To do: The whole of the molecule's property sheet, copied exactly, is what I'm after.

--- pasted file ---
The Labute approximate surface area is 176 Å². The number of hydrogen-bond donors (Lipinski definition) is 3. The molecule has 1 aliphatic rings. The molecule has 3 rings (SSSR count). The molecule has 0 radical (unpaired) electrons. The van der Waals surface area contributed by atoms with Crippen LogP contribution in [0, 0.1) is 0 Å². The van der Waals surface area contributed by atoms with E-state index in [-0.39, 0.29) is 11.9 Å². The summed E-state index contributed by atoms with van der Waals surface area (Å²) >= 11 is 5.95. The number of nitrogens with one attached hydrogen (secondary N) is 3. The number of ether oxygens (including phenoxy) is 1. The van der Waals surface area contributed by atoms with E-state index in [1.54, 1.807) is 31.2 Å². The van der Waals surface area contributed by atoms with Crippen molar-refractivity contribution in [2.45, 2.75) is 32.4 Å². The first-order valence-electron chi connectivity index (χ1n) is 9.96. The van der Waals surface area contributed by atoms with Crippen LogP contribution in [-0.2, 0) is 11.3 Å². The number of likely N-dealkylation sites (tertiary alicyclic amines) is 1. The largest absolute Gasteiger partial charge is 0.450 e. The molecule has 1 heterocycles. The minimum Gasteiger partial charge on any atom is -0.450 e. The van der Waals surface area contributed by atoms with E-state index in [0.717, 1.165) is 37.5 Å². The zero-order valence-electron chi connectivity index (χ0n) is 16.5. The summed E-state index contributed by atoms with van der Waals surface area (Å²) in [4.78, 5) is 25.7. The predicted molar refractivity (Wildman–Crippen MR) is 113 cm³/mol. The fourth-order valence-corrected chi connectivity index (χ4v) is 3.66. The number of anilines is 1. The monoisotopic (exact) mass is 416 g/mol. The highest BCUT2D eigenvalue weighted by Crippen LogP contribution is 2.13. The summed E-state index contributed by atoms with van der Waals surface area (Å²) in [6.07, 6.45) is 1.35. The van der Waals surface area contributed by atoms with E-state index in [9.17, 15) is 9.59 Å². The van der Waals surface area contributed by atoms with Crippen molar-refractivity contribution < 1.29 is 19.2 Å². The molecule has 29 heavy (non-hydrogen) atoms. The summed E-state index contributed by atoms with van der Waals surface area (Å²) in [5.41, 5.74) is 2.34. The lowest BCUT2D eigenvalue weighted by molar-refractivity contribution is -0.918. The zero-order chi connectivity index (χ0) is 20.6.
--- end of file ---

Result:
The Labute approximate surface area is 176 Å². The number of hydrogen-bond donors (Lipinski definition) is 3. The molecule has 1 aliphatic rings. The molecule has 3 rings (SSSR count). The molecule has 0 radical (unpaired) electrons. The van der Waals surface area contributed by atoms with Crippen LogP contribution in [0, 0.1) is 0 Å². The van der Waals surface area contributed by atoms with E-state index in [-0.39, 0.29) is 11.9 Å². The summed E-state index contributed by atoms with van der Waals surface area (Å²) >= 11 is 5.95. The number of nitrogens with one attached hydrogen (secondary N) is 3. The number of ether oxygens (including phenoxy) is 1. The van der Waals surface area contributed by atoms with E-state index in [1.54, 1.807) is 31.2 Å². The van der Waals surface area contributed by atoms with Crippen molar-refractivity contribution in [2.45, 2.75) is 32.4 Å². The first-order valence-electron chi connectivity index (χ1n) is 9.96. The van der Waals surface area contributed by atoms with Crippen LogP contribution in [-0.2, 0) is 11.3 Å². The number of likely N-dealkylation sites (tertiary alicyclic amines) is 1. The largest absolute Gasteiger partial charge is 0.450 e. The molecule has 1 heterocycles. The minimum Gasteiger partial charge on any atom is -0.450 e. The van der Waals surface area contributed by atoms with E-state index in [0.717, 1.165) is 37.5 Å². The zero-order valence-electron chi connectivity index (χ0n) is 16.5. The summed E-state index contributed by atoms with van der Waals surface area (Å²) in [4.78, 5) is 25.7. The predicted molar refractivity (Wildman–Crippen MR) is 113 cm³/mol. The fourth-order valence-corrected chi connectivity index (χ4v) is 3.66. The number of anilines is 1. The monoisotopic (exact) mass is 416 g/mol. The highest BCUT2D eigenvalue weighted by Crippen LogP contribution is 2.13. The summed E-state index contributed by atoms with van der Waals surface area (Å²) in [6.07, 6.45) is 1.35. The van der Waals surface area contributed by atoms with E-state index in [9.17, 15) is 9.59 Å². The van der Waals surface area contributed by atoms with Crippen molar-refractivity contribution < 1.29 is 19.2 Å². The molecule has 29 heavy (non-hydrogen) atoms. The summed E-state index contributed by atoms with van der Waals surface area (Å²) in [5.41, 5.74) is 2.34. The lowest BCUT2D eigenvalue weighted by molar-refractivity contribution is -0.918. The zero-order chi connectivity index (χ0) is 20.6.